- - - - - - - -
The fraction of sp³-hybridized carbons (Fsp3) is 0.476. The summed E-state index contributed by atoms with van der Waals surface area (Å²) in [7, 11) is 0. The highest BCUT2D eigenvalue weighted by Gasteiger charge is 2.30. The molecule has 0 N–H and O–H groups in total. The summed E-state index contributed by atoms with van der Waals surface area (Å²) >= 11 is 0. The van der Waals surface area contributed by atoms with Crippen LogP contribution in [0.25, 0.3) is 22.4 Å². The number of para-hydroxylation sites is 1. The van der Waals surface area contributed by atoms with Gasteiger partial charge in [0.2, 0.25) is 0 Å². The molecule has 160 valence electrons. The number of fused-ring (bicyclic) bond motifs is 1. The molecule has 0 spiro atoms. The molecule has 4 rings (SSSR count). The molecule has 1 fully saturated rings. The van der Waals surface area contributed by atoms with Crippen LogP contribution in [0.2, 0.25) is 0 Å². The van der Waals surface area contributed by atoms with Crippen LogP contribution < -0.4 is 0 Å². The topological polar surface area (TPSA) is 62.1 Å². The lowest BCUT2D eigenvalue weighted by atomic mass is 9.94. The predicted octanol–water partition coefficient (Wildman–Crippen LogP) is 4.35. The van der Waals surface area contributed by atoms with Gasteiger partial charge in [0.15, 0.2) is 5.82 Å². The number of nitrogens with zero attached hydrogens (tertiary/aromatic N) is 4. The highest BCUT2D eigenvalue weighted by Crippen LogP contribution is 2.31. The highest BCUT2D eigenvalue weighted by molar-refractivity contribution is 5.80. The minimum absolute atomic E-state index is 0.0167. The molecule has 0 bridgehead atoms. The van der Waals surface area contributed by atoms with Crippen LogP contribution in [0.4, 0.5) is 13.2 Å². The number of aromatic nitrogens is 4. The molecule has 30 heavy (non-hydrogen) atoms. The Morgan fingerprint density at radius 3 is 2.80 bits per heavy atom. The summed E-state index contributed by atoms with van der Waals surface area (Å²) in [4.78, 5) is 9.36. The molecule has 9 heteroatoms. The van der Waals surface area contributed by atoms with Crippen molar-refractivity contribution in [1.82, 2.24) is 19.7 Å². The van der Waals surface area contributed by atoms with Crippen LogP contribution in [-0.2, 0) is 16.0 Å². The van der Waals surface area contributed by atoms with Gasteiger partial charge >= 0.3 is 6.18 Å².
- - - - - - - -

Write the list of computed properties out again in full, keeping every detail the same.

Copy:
The fraction of sp³-hybridized carbons (Fsp3) is 0.476. The summed E-state index contributed by atoms with van der Waals surface area (Å²) in [7, 11) is 0. The highest BCUT2D eigenvalue weighted by Gasteiger charge is 2.30. The molecule has 0 N–H and O–H groups in total. The summed E-state index contributed by atoms with van der Waals surface area (Å²) >= 11 is 0. The van der Waals surface area contributed by atoms with Crippen LogP contribution in [0.25, 0.3) is 22.4 Å². The number of para-hydroxylation sites is 1. The van der Waals surface area contributed by atoms with Gasteiger partial charge in [0.2, 0.25) is 0 Å². The molecule has 160 valence electrons. The number of fused-ring (bicyclic) bond motifs is 1. The molecule has 0 spiro atoms. The molecule has 4 rings (SSSR count). The molecule has 1 fully saturated rings. The van der Waals surface area contributed by atoms with Crippen LogP contribution in [0.2, 0.25) is 0 Å². The van der Waals surface area contributed by atoms with Crippen LogP contribution < -0.4 is 0 Å². The topological polar surface area (TPSA) is 62.1 Å². The lowest BCUT2D eigenvalue weighted by atomic mass is 9.94. The predicted octanol–water partition coefficient (Wildman–Crippen LogP) is 4.35. The van der Waals surface area contributed by atoms with Gasteiger partial charge in [0.15, 0.2) is 5.82 Å². The number of nitrogens with zero attached hydrogens (tertiary/aromatic N) is 4. The highest BCUT2D eigenvalue weighted by Crippen LogP contribution is 2.31. The highest BCUT2D eigenvalue weighted by molar-refractivity contribution is 5.80. The minimum absolute atomic E-state index is 0.0167. The molecule has 0 bridgehead atoms. The van der Waals surface area contributed by atoms with Crippen LogP contribution in [0.4, 0.5) is 13.2 Å². The number of aromatic nitrogens is 4. The molecule has 30 heavy (non-hydrogen) atoms. The Morgan fingerprint density at radius 3 is 2.80 bits per heavy atom. The summed E-state index contributed by atoms with van der Waals surface area (Å²) in [4.78, 5) is 9.36. The molecule has 9 heteroatoms. The van der Waals surface area contributed by atoms with Crippen molar-refractivity contribution in [1.82, 2.24) is 19.7 Å². The van der Waals surface area contributed by atoms with Crippen LogP contribution in [-0.2, 0) is 16.0 Å². The van der Waals surface area contributed by atoms with Gasteiger partial charge >= 0.3 is 6.18 Å².